My study is not an academic and specific research. It is a broader and more comprehensive research with the aim of building a management thinking. The project is about the construction of cities more integrated with nature and designed for human use and social interaction among people in public spaces – which are the places that belong to everyone! And how this was done technically and with the participation of society, with case studies in Germany and with researches in the Netherlands and Denmark. While in Brazil we still follow the European model of the last century, to straighten the rivers and build the banks with concrete, in contemporary Europe, the model is today to renature the rivers, that is, to remove / reduce human interference and improve to a situation closer to the natural, Improving protection against flood, the natural condition and create recreational spaces for the population.
3. Will any project be executed in Brazil? Are you expecting when this might happen?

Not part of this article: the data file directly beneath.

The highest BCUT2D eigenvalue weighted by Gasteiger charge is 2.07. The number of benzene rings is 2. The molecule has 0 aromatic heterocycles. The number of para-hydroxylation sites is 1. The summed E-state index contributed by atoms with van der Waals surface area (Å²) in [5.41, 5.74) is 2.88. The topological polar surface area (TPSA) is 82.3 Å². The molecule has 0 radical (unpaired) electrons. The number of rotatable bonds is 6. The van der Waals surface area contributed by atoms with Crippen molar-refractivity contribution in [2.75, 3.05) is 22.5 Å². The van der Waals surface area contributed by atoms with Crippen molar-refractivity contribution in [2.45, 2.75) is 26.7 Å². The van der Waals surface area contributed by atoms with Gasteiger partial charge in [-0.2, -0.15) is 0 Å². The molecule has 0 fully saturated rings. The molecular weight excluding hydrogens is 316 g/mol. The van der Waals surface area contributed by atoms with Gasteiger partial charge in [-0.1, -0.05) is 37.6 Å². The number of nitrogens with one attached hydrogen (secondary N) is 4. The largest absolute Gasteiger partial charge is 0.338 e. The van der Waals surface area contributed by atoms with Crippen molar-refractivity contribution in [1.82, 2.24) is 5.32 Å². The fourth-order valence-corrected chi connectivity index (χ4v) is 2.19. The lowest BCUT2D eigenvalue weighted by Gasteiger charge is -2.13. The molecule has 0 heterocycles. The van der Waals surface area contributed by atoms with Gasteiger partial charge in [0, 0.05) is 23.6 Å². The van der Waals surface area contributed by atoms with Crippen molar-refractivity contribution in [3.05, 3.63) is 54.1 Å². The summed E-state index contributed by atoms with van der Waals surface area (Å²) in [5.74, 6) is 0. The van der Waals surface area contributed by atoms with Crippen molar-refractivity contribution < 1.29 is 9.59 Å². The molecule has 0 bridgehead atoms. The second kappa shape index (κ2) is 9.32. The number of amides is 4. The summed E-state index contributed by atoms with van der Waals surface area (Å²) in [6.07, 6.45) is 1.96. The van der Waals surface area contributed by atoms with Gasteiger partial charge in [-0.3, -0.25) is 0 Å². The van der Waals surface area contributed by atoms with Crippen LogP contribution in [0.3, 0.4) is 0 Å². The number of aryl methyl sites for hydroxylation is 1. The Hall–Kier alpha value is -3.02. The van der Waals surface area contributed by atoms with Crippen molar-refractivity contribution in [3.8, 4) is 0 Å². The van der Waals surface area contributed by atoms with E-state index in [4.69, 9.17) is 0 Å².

In order to carry out projects, it is necessary the support of the population and the politicians. It is also necessary, of course, financial resources, both for the project part and for the subsequent execution of them. The renaturalization of the Isar river in central Munich cost about € 13 million (approximately 1/3 to remove rubble from the war) and the projects cost approximately 10% of that value. It is interesting to note that the idea emerged in the 80’s, but the pilot project was developed between 1995 and 1999. These almost 20 years between the idea and the beginning of the execution were meant to aware the population, change of point of view and education. This was at a time when the spread of ideas was more limited and the project was pioneering.
I am empowering myself to lead these projects. I am currently seeking resources to make feasible a project, engaging 500 young people a year in the cause of rivers and cities in Brazil, for next year, and to promote an exchange with Germany.
4. You were greeted by the President of Germany, Frank-Walter Steinmeier. How did this happen?